From the Salinas Californian
SALINAS,CA - January 29, 2014
Natividad Medical Center on Tuesday received the final go-ahead from elected officials to begin building Monterey County’s first official trauma center during a meeting that grew testy over a letter sent to supervisors by Salinas Valley Memorial Healthcare System proposing a delay in choosing the trauma site while an affiliation between the two hospitals is considered.
Harry Weis, chief executive officer of NMC, made a number of trips up to the podium to answer questions about the safety-net hospital’s fiscal health as the Monterey County Board of Supervisors deliberated on the matter. At this point in NMC’s fiscal year, which ends June 30, Weis acknowledged the medical center is projected to run between $8 million and $9 million in the red. Currently, the hospital is showing about a $4 million loss.
That, Weis said, is because of heavy investments in equipment and other upgrades to prepare for the launch of the Level II trauma center. He said he plans to fill close to 70 new positions. Those new hires will staff everything from the trauma bay and intensive care unit to medical-surgical and laboratory jobs. The trauma center is slated to open no later than January 2015.
“We will need these additional teams of people ready 24/7 when the trauma center opens,” Weis said after the meeting.
In terms of revenue for NMC, an independent consultant, Bishop and Associates, concluded that a trauma center at NMC would be profitable by millions of dollars.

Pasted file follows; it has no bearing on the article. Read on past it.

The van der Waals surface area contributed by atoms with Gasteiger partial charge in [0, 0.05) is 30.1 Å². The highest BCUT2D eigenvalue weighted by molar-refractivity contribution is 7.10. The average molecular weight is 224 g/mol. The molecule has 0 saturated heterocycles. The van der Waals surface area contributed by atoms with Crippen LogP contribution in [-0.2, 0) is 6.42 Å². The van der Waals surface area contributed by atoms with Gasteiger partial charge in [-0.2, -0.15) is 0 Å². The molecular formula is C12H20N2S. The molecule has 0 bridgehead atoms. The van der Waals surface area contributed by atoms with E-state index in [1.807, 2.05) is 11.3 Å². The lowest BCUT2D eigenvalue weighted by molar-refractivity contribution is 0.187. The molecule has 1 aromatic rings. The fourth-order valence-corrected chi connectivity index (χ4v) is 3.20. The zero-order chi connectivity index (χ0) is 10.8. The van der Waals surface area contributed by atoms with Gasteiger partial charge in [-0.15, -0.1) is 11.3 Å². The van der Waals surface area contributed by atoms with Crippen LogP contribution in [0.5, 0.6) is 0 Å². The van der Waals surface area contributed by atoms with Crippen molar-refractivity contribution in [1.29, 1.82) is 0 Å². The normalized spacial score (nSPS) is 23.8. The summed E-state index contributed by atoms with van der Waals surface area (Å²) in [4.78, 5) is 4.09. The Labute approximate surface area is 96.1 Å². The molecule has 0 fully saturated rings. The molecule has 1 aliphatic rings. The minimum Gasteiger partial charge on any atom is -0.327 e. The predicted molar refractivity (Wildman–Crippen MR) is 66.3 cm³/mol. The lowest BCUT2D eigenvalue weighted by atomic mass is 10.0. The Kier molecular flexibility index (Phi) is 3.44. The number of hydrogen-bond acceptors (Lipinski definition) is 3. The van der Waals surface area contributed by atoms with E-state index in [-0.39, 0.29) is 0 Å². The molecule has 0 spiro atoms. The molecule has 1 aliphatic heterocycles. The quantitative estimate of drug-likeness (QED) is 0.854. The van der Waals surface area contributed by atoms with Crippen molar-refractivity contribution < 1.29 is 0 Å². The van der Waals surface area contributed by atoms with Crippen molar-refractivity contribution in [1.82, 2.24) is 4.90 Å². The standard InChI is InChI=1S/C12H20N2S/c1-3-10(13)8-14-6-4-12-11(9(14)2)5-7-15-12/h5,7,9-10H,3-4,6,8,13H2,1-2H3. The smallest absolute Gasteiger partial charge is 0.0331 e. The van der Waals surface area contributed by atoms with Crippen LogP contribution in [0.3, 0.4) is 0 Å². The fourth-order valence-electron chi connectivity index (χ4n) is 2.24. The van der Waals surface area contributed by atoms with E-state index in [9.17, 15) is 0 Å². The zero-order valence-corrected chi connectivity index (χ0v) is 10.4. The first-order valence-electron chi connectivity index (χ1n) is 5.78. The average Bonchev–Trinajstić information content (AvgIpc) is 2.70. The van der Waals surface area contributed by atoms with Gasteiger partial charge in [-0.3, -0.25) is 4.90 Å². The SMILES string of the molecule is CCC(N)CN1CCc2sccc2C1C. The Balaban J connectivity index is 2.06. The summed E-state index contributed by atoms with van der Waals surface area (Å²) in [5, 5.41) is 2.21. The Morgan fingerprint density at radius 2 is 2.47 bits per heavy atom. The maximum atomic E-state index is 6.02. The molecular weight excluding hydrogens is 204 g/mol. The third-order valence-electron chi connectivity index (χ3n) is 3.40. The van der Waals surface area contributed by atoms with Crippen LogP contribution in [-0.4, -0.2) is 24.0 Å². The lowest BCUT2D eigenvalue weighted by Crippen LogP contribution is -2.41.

A letter to the Board of Supervisors from Salinas Valley Memorial Healthcare System suggesting a partnership was interpreted by some audience members as a ploy to delay authorizing NMC to move forward with the trauma center. Weis, who declined to criticize SVMH throughout the meeting, said the letter suggested a type of joint powers authority between the two hospitals, and contained an “implicit request to delay the trauma center action.”
The letter, dated Jan. 23, outlined a partnership in which NMC’s assets would be transferred to the new joint powers authority, Narvaez said. In 2012, SVMH rejected a proposal by the county to affiliate with Natividad at a time when SVMH’s board of directors had put the healthcare system on the market in hopes of finding a buyer. Natividad ended up as the only suitor at that time.
Supporters of NMC came out in full force, defending the hospital and chastising SVMH for its proposal.
At times, speakers became testy with the board. Narvaez told supervisors that if they did anything other than approve the implementation plan for the trauma center, it “would be a failure in your (supervisors’) leadership to put the interests of our community first.”
Another speaker, Manuel Sapien, called on Supervisor Fernando Armenta to have the courtesy to look speakers in the eye when they are at the podium.
Armenta fired back — and later apologized for his tone — that the reason he was looking down was because he had already made seven pages of notes.
“I spent 14 years with Natividad Medical Center and if anyone has any questions about my loyalty to that hospital, and to SVMH and to healthcare in this county, I will hold you up for days talking about it,” he said.
In the end, supervisors voted unanimously, with Supervisor Dave Potter absent, to direct NMC to begin implementation of its trauma center plan. Weis estimates full accreditation will come in January 2015.
He said after the meeting that date is the drop-dead deadline, but he has an internal deadline of opening sooner than that.